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Electric vehicle charging ‘black hole’?

The UK’s electric vehicle (EV) charging infrastructure is likely to creak under demand as there are only 12 rapid electric vehicle chargers in each local council area, fewer than seven for every 100,000 people in the UK, or one charger for every 15,000 people. So says new research from UK100, the network of mayors and local leaders.

Currently, the UK has 24,374 public charging points, but will need around 325,000 points in just over a decade in order to meet the demand, suggests the report. UK100 analysis shows that at the current rate of growth, there will be around 77,000 chargers by 2032, a shortfall of nearly a quarter of a million.

Around 18mn battery and plug-in hybrid EVs will be on the road when the ban on the sale of new internal combustion vehicles is introduced in 2030. UK100 researchers found that 136 local authorities have five or fewer rapid chargers which are accessible to the public. The group is calling for local authorities to be given greater funding and powers to force energy companies to install electric vehicle charging points. 
UK100 says that the vast majority of EV chargers are in London (7,489 chargers) – which has eight times as many per person than the North East (887). Of the top ten areas with the most public charging points, only three are outside London – Milton Keynes, Coventry and Brighton & Hove.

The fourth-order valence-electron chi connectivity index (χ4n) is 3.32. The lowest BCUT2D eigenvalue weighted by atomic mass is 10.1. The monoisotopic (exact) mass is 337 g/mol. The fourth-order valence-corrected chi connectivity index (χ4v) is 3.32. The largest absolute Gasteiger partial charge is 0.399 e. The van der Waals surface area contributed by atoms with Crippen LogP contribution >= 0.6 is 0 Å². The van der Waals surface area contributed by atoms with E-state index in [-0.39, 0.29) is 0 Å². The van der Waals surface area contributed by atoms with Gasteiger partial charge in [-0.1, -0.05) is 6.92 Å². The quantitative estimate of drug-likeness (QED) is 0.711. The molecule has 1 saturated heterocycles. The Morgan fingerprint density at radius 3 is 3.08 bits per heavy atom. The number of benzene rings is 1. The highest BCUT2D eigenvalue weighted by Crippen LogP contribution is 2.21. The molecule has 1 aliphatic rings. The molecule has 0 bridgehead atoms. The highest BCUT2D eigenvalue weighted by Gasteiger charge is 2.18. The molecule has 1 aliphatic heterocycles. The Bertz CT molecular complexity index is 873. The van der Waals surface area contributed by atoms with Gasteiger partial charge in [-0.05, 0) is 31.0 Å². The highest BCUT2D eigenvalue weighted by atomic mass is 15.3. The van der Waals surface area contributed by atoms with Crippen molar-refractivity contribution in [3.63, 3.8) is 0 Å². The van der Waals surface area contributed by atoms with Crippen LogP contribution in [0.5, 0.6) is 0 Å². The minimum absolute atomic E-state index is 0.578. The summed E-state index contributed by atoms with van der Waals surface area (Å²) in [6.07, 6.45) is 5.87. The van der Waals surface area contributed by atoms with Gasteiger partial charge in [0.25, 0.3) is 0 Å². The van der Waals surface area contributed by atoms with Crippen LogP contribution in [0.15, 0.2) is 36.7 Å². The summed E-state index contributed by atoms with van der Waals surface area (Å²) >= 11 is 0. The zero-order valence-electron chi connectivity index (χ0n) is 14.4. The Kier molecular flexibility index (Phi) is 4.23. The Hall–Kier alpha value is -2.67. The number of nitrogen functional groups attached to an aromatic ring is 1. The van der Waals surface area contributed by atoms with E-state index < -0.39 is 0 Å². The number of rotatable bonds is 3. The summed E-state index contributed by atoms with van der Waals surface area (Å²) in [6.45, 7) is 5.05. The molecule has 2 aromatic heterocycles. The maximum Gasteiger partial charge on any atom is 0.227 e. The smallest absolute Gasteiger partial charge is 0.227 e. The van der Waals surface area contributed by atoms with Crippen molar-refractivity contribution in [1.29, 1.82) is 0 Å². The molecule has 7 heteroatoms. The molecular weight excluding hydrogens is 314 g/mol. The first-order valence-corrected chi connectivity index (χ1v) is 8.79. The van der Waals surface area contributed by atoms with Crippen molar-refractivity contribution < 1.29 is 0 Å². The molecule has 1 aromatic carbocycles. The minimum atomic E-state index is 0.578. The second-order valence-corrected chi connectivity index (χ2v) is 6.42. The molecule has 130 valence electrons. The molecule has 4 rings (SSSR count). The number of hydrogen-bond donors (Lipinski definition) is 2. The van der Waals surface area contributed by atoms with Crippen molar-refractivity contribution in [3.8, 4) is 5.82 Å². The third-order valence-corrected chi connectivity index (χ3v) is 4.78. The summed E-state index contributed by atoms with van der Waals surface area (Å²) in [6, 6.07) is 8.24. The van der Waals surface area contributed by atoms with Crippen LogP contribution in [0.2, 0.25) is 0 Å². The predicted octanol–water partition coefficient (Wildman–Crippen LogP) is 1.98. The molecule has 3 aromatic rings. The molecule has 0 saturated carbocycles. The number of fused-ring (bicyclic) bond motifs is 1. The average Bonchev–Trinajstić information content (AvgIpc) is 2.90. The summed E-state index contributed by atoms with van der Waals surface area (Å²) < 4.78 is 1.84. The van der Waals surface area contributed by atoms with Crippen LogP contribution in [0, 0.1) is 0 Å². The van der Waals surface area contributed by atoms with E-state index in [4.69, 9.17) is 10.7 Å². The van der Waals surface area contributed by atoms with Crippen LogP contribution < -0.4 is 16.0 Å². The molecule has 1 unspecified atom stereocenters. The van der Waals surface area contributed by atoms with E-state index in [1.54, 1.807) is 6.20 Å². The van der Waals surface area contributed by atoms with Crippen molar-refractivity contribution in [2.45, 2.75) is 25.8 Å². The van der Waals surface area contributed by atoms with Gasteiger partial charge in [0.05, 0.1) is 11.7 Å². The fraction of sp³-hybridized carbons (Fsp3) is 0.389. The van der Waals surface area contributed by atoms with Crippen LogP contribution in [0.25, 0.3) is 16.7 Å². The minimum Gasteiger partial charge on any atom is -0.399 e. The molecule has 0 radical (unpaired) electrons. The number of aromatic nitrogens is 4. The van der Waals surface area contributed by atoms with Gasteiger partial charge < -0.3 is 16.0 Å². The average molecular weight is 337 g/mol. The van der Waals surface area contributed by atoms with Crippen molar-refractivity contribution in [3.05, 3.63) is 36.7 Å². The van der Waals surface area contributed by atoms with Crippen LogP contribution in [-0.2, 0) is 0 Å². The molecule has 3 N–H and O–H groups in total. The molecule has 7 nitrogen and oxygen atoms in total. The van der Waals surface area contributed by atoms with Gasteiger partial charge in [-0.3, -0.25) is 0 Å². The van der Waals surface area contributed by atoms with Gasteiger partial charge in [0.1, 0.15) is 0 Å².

Transport is now the highest emitting sector of the UK economy, accounting for 22% of total greenhouse gas emissions. Cars comprise 13% of the UK’s greenhouse gas emissions, vans 4% and HGVs 4%.

However, Prime Minister Boris Johnson announced on 22 November new legislation under which new homes and buildings such as supermarkets and workplaces, as well as those undergoing major renovation, will be required to install electric vehicle charge points from next year. Up to 145,000 extra charge points will be installed across England each year, in the run up to 2030 when the sale of new petrol and diesel cars will end in the UK, says the government.

Meanwhile, the West Midlands has been handed £1bn in funding to expand the region’s tram, train, bus and cycle networks. The West Midlands Combined Authority (WMCA) secured the money from the government’s City Region Sustainable Transport Settlement fund.

News Item details

Journal title: Energy World

Countries: UK -

Subjects: Electric vehicles,

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